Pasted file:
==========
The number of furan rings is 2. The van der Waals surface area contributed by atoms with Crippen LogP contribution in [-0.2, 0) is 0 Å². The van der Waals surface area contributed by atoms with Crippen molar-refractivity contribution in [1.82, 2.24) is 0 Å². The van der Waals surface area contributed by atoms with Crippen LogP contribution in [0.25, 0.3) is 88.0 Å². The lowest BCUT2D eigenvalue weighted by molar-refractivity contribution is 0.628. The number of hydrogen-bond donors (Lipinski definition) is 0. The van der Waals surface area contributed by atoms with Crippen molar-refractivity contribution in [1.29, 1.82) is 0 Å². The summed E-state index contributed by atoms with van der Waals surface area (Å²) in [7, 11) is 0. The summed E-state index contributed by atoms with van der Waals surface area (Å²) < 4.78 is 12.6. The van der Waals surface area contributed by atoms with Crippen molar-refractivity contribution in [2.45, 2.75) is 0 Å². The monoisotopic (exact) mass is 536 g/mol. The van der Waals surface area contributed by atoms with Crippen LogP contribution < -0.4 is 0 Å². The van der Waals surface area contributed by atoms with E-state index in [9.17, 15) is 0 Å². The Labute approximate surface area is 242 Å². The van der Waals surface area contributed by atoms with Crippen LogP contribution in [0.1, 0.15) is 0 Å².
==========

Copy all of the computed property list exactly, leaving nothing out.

The number of furan rings is 2. The van der Waals surface area contributed by atoms with Crippen LogP contribution in [-0.2, 0) is 0 Å². The van der Waals surface area contributed by atoms with Crippen molar-refractivity contribution in [1.82, 2.24) is 0 Å². The van der Waals surface area contributed by atoms with Crippen LogP contribution in [0.25, 0.3) is 88.0 Å². The lowest BCUT2D eigenvalue weighted by molar-refractivity contribution is 0.628. The number of hydrogen-bond donors (Lipinski definition) is 0. The van der Waals surface area contributed by atoms with Crippen molar-refractivity contribution in [1.29, 1.82) is 0 Å². The summed E-state index contributed by atoms with van der Waals surface area (Å²) in [7, 11) is 0. The summed E-state index contributed by atoms with van der Waals surface area (Å²) < 4.78 is 12.6. The van der Waals surface area contributed by atoms with Crippen molar-refractivity contribution in [2.45, 2.75) is 0 Å². The monoisotopic (exact) mass is 536 g/mol. The van der Waals surface area contributed by atoms with Crippen LogP contribution < -0.4 is 0 Å². The van der Waals surface area contributed by atoms with E-state index in [9.17, 15) is 0 Å². The Labute approximate surface area is 242 Å². The van der Waals surface area contributed by atoms with Crippen LogP contribution in [0.1, 0.15) is 0 Å².